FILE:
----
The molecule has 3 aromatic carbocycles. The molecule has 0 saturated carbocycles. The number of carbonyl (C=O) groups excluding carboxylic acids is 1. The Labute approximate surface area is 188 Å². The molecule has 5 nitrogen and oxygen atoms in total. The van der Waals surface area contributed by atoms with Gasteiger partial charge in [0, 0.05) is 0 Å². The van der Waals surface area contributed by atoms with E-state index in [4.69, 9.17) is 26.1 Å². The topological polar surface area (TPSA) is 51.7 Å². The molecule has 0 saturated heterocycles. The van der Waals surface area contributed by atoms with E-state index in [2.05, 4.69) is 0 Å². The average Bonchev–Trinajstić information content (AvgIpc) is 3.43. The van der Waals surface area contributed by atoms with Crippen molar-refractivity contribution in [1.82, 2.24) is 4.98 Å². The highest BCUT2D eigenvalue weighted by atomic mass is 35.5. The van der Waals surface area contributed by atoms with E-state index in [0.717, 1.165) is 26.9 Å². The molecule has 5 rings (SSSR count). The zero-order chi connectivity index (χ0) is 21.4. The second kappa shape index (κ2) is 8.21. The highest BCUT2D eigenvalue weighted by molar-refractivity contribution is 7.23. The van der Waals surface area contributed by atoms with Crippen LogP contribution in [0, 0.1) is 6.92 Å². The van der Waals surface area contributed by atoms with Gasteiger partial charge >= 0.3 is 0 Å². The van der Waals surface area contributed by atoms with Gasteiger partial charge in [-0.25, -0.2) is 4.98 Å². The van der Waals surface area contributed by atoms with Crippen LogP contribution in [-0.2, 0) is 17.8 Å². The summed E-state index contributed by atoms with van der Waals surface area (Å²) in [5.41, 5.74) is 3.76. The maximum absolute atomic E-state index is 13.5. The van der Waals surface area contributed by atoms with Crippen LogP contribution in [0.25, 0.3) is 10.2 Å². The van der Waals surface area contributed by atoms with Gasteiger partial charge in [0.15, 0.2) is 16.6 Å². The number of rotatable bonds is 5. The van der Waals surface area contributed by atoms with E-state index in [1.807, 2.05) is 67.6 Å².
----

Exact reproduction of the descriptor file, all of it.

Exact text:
The molecule has 3 aromatic carbocycles. The molecule has 0 saturated carbocycles. The number of carbonyl (C=O) groups excluding carboxylic acids is 1. The Labute approximate surface area is 188 Å². The molecule has 5 nitrogen and oxygen atoms in total. The van der Waals surface area contributed by atoms with Gasteiger partial charge in [0, 0.05) is 0 Å². The van der Waals surface area contributed by atoms with E-state index in [4.69, 9.17) is 26.1 Å². The topological polar surface area (TPSA) is 51.7 Å². The molecule has 0 saturated heterocycles. The van der Waals surface area contributed by atoms with E-state index in [2.05, 4.69) is 0 Å². The average Bonchev–Trinajstić information content (AvgIpc) is 3.43. The van der Waals surface area contributed by atoms with Crippen molar-refractivity contribution in [1.82, 2.24) is 4.98 Å². The highest BCUT2D eigenvalue weighted by atomic mass is 35.5. The van der Waals surface area contributed by atoms with E-state index in [0.717, 1.165) is 26.9 Å². The molecule has 5 rings (SSSR count). The zero-order chi connectivity index (χ0) is 21.4. The second kappa shape index (κ2) is 8.21. The highest BCUT2D eigenvalue weighted by molar-refractivity contribution is 7.23. The van der Waals surface area contributed by atoms with Crippen LogP contribution in [0, 0.1) is 6.92 Å². The van der Waals surface area contributed by atoms with Gasteiger partial charge >= 0.3 is 0 Å². The van der Waals surface area contributed by atoms with Gasteiger partial charge in [-0.25, -0.2) is 4.98 Å². The van der Waals surface area contributed by atoms with Crippen LogP contribution in [-0.2, 0) is 17.8 Å². The summed E-state index contributed by atoms with van der Waals surface area (Å²) in [5.41, 5.74) is 3.76. The maximum absolute atomic E-state index is 13.5. The van der Waals surface area contributed by atoms with Crippen LogP contribution in [0.25, 0.3) is 10.2 Å². The van der Waals surface area contributed by atoms with Gasteiger partial charge in [0.15, 0.2) is 16.6 Å². The number of rotatable bonds is 5. The van der Waals surface area contributed by atoms with E-state index in [1.807, 2.05) is 67.6 Å².